I am very pleased to note that the Handbook of Pre-Modern Nordic Memory Studies: Interdisciplinary Approaches (De Gruyter, http://www.degruyter.com/view/product/458546) - finally, some might say - appeared at the end of 2018.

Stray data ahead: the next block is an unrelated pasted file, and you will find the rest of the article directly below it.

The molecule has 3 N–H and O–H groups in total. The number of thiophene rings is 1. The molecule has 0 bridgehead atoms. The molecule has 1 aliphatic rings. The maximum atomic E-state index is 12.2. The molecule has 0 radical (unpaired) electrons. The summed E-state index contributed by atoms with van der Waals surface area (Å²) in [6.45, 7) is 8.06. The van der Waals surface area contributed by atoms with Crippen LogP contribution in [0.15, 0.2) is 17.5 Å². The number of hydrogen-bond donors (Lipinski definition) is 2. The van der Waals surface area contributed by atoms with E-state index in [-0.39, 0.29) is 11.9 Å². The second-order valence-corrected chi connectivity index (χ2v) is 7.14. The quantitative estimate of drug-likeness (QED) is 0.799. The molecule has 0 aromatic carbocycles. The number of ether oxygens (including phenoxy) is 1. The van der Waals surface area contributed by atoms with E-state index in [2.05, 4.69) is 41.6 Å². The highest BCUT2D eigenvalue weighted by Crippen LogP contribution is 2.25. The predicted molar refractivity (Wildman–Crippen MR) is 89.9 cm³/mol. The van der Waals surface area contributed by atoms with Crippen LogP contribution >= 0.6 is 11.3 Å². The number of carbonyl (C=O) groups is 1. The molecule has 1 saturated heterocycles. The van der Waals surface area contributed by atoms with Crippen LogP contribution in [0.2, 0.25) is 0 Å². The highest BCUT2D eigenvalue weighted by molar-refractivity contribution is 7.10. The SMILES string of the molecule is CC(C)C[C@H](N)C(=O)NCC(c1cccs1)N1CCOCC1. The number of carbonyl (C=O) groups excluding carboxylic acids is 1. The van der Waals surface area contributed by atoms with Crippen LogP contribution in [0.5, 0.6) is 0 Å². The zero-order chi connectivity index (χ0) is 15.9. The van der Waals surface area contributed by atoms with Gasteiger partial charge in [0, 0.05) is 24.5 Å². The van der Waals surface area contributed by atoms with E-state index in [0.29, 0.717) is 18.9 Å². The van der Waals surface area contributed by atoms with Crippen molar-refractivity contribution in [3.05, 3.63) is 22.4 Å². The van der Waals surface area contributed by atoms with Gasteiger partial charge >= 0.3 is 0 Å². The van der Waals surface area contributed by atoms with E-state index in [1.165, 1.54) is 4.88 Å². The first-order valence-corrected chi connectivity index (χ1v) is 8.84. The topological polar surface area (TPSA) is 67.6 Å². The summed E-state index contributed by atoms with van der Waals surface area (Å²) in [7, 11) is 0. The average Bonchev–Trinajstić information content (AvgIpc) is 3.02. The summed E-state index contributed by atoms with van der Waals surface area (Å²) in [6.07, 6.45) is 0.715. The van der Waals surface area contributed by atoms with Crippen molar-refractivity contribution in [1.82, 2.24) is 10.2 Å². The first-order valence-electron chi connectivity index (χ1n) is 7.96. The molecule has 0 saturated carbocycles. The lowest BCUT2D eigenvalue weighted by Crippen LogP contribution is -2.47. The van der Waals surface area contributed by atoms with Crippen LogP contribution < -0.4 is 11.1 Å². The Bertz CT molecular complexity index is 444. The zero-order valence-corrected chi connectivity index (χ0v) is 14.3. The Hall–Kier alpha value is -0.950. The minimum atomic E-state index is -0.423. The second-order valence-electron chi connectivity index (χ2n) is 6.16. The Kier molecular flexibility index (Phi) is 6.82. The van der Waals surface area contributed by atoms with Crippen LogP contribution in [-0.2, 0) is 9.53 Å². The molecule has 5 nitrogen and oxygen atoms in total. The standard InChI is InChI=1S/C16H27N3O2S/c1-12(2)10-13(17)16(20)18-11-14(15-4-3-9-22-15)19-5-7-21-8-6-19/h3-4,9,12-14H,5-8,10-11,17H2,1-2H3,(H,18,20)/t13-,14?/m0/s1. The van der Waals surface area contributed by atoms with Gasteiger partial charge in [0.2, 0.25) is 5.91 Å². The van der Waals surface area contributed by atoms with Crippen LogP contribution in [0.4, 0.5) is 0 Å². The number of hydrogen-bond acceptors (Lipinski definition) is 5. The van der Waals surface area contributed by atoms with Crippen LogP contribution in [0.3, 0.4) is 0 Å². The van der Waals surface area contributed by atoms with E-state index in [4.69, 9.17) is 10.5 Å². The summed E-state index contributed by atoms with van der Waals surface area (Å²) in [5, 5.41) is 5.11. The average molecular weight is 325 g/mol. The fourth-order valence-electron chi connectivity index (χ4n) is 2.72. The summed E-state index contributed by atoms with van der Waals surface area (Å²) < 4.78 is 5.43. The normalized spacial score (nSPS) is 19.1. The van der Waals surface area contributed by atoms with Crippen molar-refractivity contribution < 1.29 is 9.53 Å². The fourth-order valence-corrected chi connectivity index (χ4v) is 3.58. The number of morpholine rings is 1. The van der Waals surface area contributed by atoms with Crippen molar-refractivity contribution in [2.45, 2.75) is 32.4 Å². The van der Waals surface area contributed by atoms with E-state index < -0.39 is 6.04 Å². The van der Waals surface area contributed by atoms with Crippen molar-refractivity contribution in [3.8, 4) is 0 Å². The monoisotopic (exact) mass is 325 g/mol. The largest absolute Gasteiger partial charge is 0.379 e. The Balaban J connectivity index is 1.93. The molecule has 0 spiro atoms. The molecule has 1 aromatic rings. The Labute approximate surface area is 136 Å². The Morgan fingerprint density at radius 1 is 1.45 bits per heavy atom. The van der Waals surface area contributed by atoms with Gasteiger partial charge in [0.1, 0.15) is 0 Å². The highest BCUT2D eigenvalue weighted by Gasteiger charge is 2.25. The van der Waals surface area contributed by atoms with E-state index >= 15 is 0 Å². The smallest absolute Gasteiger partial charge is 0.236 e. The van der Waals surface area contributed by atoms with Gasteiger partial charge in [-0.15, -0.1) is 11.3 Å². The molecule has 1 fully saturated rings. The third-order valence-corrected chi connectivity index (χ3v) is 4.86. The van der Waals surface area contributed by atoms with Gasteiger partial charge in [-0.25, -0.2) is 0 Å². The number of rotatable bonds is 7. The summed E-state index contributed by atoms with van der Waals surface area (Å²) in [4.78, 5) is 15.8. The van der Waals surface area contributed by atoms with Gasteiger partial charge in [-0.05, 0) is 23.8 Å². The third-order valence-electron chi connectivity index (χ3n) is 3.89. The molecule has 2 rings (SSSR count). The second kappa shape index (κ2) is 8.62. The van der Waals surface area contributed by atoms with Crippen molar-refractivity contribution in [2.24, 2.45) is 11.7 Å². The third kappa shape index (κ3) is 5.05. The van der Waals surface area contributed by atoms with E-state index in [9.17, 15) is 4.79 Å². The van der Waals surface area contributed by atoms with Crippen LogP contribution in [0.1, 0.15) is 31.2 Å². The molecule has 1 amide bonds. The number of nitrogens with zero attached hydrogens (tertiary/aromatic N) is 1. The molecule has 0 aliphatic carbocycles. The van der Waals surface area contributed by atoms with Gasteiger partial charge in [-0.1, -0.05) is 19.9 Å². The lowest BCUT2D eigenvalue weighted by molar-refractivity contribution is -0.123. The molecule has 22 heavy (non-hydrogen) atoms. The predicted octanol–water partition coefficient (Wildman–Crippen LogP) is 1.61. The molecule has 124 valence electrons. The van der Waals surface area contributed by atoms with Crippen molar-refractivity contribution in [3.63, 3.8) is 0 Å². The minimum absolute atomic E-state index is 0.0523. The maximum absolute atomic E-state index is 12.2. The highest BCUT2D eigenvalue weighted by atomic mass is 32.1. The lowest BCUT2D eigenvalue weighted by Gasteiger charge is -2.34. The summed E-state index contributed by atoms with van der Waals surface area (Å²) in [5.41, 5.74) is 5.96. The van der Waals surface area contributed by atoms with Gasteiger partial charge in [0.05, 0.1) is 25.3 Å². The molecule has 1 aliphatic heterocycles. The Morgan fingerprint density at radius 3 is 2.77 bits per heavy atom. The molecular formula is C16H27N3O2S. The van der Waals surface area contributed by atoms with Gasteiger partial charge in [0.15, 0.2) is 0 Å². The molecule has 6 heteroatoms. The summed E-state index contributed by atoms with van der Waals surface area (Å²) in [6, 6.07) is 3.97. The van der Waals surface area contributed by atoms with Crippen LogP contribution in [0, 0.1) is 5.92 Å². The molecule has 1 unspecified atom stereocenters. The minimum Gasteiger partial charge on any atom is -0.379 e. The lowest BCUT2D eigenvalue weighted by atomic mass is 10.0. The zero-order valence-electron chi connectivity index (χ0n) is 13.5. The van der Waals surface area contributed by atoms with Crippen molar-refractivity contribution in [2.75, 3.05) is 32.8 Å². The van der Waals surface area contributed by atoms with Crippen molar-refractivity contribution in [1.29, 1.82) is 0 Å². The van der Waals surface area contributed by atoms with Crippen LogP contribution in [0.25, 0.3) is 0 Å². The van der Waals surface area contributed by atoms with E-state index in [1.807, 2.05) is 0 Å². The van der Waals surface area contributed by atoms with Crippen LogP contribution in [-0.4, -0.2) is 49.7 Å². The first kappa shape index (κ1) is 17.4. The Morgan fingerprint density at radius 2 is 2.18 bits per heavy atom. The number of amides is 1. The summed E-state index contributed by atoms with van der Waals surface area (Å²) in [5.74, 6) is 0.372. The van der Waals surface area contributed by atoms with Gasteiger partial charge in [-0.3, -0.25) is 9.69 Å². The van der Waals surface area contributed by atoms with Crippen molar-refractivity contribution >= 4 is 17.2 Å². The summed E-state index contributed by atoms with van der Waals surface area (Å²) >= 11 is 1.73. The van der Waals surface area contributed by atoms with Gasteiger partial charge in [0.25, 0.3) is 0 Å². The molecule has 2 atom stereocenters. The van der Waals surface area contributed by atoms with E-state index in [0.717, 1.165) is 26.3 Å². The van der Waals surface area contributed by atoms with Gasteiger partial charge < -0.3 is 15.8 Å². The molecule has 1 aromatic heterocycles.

From the back cover: In recent years, the field of Memory Studies has emerged as a key approach in the Humanities and Social Sciences, and has increasingly shown its ability to open new windows on Nordic Studies as well. The entries in this book document the work-to-date of this approach on the pre-modern Nordic world (mainly the Viking Age and the Middle Ages, but including as well both earlier and later periods). Given that Memory Studies is an ever expanding critical strategy, the approximately eighty contributors in this volume also discuss the potential for future research in this area. Topics covered range from texts to performance to visual and other aspects of material culture, all approached from within an interdisciplinary framework. International specialists, coming from such relevant fields as archaeology, mythology, history of religion, folklore, history, law, art, literature, philology, language, and mediality, offer assessments on the relevance of Memory Studies to their disciplines and show it at work in case studies. Finally, this handbook demonstrates the various levels of culture where memory had a critical impact in the pre-modern North and how deeply embedded the role of memory is in the material itself.